To bring things a bit sharper into focus and to talk about this issue from a personal perspective, I want to highlight one aspect of our current illusory state: Black America.  There are so many points I want to touch on but one aspect that stands out from amongst the crowd is the damaging effect that liberalism has had on Black America.  In fact, I believe that the current brand of liberalism has had a detrimental effect on America as a whole, not because I am a conservative (which I do not adhere to, either), but because liberalism has been guilty of the very same crimes it accuses conservatism of.  Furthermore, in line with what Chris Hedges said in a recent article, I find liberals to be “a useless lot” (Hedges, Liberals Are Useless).  I know this language may sound unduly harsh, but it is how I feel nonetheless.  My truck with liberalism (perhaps neoliberalism works better here?) goes beyond Hedges’ critique, which includes a “bankrupt liberal intelligentsia” or the cynicism that is part and parcel of the attitudes many young people mistake today for being rebellious, and touches on something much more personal and insidious: the perpetuation of a post-slavery mentality amongst Blacks.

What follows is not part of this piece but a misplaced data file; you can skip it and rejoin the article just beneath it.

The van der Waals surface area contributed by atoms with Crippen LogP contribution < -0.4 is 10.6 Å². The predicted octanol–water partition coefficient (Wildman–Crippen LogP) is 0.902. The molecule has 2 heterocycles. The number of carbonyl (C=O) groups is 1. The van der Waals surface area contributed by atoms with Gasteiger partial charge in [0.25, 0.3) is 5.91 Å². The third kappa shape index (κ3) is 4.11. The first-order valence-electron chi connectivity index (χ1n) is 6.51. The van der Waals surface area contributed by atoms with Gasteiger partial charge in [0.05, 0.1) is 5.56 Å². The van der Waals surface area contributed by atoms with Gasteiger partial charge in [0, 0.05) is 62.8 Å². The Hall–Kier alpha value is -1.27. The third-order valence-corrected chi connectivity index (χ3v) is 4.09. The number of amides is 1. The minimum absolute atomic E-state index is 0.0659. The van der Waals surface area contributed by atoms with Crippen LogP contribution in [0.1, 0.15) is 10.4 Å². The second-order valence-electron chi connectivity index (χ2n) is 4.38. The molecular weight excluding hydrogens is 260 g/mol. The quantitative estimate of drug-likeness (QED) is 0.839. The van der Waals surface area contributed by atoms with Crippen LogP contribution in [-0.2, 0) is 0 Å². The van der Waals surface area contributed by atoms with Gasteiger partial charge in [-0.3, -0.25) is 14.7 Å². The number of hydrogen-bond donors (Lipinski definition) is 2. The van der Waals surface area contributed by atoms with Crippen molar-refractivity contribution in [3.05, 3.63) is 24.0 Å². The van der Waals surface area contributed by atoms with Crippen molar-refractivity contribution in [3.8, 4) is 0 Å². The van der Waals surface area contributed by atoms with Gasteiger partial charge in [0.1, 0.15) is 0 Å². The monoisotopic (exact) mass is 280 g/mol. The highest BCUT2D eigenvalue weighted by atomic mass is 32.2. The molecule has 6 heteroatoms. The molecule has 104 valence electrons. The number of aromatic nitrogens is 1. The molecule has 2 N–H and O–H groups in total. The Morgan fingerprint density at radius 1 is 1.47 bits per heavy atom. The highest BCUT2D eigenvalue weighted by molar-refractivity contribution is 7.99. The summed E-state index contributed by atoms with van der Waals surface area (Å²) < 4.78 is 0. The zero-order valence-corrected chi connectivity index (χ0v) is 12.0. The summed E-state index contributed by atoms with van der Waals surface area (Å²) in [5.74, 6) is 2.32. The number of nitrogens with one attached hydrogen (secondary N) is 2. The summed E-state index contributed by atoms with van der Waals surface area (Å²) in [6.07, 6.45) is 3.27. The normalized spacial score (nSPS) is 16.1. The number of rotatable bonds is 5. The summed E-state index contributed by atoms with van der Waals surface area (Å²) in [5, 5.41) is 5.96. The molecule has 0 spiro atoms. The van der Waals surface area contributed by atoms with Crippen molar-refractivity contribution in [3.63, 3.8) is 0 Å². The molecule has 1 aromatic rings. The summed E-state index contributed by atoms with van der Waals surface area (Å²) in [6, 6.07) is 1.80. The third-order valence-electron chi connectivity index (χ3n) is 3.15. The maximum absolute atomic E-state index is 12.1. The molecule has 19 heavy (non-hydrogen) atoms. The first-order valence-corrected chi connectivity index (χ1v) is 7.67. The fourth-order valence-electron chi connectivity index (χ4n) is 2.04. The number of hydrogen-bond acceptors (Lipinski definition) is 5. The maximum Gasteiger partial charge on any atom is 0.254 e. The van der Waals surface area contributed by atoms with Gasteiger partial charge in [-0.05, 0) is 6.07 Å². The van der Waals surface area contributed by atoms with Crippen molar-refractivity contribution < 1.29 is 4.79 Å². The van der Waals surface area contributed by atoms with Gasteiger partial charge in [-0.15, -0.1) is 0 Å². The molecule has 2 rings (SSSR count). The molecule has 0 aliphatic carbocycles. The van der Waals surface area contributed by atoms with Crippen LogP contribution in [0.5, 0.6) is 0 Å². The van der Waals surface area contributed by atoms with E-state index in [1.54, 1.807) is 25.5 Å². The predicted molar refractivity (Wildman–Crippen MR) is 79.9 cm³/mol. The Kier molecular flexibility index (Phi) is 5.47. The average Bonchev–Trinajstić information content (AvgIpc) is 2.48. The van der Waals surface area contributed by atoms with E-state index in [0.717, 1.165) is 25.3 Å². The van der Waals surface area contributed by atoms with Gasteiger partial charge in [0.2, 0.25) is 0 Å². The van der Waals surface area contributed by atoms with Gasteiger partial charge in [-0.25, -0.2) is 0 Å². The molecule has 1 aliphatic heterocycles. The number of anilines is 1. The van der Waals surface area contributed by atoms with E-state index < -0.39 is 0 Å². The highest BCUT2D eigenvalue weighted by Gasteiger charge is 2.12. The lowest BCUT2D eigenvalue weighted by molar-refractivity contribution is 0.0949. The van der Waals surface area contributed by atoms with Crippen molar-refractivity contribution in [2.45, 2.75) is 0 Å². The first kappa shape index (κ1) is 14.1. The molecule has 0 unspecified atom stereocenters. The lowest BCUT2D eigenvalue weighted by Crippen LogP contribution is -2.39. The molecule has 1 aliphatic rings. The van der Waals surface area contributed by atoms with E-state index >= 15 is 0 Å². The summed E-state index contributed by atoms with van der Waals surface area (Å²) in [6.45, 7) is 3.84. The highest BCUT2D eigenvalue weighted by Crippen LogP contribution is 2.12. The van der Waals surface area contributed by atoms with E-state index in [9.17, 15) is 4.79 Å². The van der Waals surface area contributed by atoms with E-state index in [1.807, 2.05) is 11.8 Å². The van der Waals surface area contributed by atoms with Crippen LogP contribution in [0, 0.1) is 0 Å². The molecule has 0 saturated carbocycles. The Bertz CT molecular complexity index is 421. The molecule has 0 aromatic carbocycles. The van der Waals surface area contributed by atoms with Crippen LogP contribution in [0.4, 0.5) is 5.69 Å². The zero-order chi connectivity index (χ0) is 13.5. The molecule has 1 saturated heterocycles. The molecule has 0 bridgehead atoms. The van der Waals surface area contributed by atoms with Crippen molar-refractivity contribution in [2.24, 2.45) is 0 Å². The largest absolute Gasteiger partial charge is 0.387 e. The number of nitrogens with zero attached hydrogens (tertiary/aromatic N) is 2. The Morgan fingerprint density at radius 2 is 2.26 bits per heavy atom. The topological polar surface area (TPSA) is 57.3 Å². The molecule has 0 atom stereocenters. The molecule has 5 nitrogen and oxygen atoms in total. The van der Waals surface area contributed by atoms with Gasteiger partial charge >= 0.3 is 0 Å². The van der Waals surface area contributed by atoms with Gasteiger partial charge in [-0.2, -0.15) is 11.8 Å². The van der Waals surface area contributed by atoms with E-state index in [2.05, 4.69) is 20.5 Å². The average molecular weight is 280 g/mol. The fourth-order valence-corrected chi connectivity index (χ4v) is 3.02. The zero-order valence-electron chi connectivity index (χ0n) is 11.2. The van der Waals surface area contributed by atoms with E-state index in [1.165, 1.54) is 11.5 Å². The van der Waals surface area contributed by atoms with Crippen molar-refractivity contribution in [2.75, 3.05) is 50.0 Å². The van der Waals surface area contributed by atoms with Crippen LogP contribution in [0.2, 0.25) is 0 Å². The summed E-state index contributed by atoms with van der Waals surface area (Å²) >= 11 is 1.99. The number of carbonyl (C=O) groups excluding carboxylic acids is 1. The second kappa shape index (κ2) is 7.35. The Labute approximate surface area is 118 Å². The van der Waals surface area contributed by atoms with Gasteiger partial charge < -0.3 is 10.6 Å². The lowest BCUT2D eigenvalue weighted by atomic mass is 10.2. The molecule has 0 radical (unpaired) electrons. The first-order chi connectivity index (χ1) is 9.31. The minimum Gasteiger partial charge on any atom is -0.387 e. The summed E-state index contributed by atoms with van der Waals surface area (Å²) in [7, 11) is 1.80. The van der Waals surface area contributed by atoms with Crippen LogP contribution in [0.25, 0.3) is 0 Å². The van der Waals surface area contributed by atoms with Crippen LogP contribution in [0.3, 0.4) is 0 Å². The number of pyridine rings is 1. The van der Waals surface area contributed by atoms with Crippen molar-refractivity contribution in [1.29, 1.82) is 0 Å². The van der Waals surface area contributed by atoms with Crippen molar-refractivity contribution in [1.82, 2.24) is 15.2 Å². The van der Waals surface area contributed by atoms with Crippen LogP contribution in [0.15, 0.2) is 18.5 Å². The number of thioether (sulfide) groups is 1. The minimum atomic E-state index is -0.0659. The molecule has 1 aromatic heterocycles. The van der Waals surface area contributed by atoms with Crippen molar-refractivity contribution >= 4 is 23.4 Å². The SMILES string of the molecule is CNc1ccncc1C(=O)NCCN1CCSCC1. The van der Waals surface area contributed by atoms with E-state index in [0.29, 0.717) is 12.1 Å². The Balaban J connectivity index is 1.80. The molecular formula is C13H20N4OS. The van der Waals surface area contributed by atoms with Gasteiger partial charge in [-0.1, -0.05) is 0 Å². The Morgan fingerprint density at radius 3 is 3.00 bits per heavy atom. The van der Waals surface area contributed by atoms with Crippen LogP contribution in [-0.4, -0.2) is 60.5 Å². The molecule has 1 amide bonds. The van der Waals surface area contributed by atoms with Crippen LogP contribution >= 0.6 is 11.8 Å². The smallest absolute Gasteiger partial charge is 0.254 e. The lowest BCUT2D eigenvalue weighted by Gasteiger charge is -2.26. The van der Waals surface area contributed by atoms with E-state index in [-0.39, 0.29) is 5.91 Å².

In order to help elucidate what I mean here, let me reference Tim Wise, author of a number of books on racism in the modern age such as Between Barack and a Hard Place: Racism and White Denial in the Age of Obama, and Color Blind: The Rise of Post-Racial Politics and the Retreat from Racial Equity, speaks to what I am aiming at here.  Wise manages to strike right at the center of liberal-based racism, which is no easy task being that (neo)liberalism struggles to maintain “a position of invisibility” (Dryer 39) as whiteness itself does.  Liberalism makes a very convincing argument based on supposed positions of equality and egalitarianism but in fact is one half of the coin that is American racism.  As Wise points out,

“many white liberal Obama supporters openly admitted that what they liked about the candidate was his ability to ‘transcend race’ (which implicitly meant to transcend his own blackness), to ‘make white people feel good about ourselves,’ and the fact that he ‘didn’t come with the baggage of the civil rights movement.'” (Wise)